When I posted that, I was at home. I live in Wandsworth (post code: SW18) in London; Camden (post code: N1) is 8 miles away according to Google Maps. To be very clear, I was nowhere near Camden at the time I posted that. (at least not as a Londoner would know it).
On my way home from work, Facebook somehow decided in a different post that I was in South Kensington (post code: SW7), even though I never crossed the river, going straight from OpenGamma HQ to Wandsworth and staying the entire time south of the river.
This is a problem.
No, You Can't Turn It Off
I'm running an iPhone 4S with iOS 5 running the most recent Facebook iOS update. Everything is as far up to date as you can possibly get.
I've tried to turn off location-sensitive Facebook updates. I've tried under Settings/Facebook. I've tried in the Facebook application. There appears to be no way that I (an otherwise relatively computer savvy individual) can figure out to turn it off.
Twitter lets you geo-encode a tweet. You can turn it on, you can turn it off. You can change your defaults and change a particular tweet (usually I tweet geo-encoded off, sometimes I turn it on for a location-sensitive post). You can take a look at where Twitter thinks you are, and if it's off, you can turn it off again. There's no such option for Facebook.
Why This Matters
In London, a distance of 8 miles is the other end of town. It's so far given our geography that it beggars the mind that if I claimed that I was at home, but some computer verified me as being in Camden, that this would not be an acceptable fudge the way that a distinction like Southwark/Lambeth, or Westminster/Kensington might be. I might as well be in Paris.
What I've noticed is that as geo-location gets better and better, people start assuming that the technology must be correct. Part of this is surely the CSI-culture that Hollywood has given us, telling us that computers are never infallible, and that all answers are on the other end of an infallible evidentiary chain. But part of this is that these days people probably do lie more than computers.
Which is why I'm so annoyed at Facebook's failures in this respect. If I tell someone (a friend; a family member; my significant other) that I'm at home watching Glee, and they see a Facebook update that says that I'm in Camden, one of the following will happen:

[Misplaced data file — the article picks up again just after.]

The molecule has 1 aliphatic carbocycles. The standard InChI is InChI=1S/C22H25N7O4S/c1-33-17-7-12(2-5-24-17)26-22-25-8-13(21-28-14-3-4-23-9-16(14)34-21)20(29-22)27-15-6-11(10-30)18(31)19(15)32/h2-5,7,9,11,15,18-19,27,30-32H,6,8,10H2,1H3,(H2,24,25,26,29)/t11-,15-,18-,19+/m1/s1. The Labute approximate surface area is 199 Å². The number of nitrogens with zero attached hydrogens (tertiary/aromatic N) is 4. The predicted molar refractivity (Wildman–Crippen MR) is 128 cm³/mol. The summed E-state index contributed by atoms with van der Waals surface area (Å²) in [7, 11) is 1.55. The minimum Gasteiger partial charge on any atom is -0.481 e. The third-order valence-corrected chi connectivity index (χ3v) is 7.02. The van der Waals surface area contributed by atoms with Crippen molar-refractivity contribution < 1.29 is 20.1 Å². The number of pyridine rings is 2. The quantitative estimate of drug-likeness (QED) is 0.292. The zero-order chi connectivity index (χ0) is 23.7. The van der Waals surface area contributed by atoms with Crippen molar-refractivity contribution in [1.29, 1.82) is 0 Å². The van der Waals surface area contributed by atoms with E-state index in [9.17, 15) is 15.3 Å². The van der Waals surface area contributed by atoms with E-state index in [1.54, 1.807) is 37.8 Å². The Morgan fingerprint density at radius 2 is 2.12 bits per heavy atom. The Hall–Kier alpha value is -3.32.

- They will think I'm lying and am actually at an Amy Winehouse memorial concert;
- They will think I'm probably telling the truth, but in the back of their mind think I might be lying and am shopping for Doc Martins;
- They will 100% know that I'm telling the truth, and immediately blame Facebook's bad software engineering.
Which do you think is the most likely?
Worse off, imagine that we're talking about something where there are Serious Stakes on the line: a divorce ("you claim you were home watching Glee but your phone claims you were in Camden visiting your mistress"); a criminal trial ("you claim you were home watching Glee but your phone claims you were stabbing someone to death in Camden"); a terrorist investigation ("you claim you were home watching Glee but your phone claims you were making a bomb in Camden"). As technology advances, can you even doubt one of those will happen on a regular basis? Do you think the people evaluating the technology are going to ask things like "how accurate was the GPS receiver?" or "how was the coordinate-to-placename database compiled?"
We Owe It To The Humans
As a software engineer, please let me ask for the following code of conduct to prevail:
- If you enable location-aware anything, make it obvious to turn it off, both as a default, and as a one-off action, before and after the location is determined;
- Never imply more sensitivity than your entire system (hardware, software, and databases) are capable of;
- Until and unless you have run your location system past a local in a particular region, don't enable it.
If we all follow these three maxims, we'll not repeat Facebook iOS's current failures putting me in Camden against my will.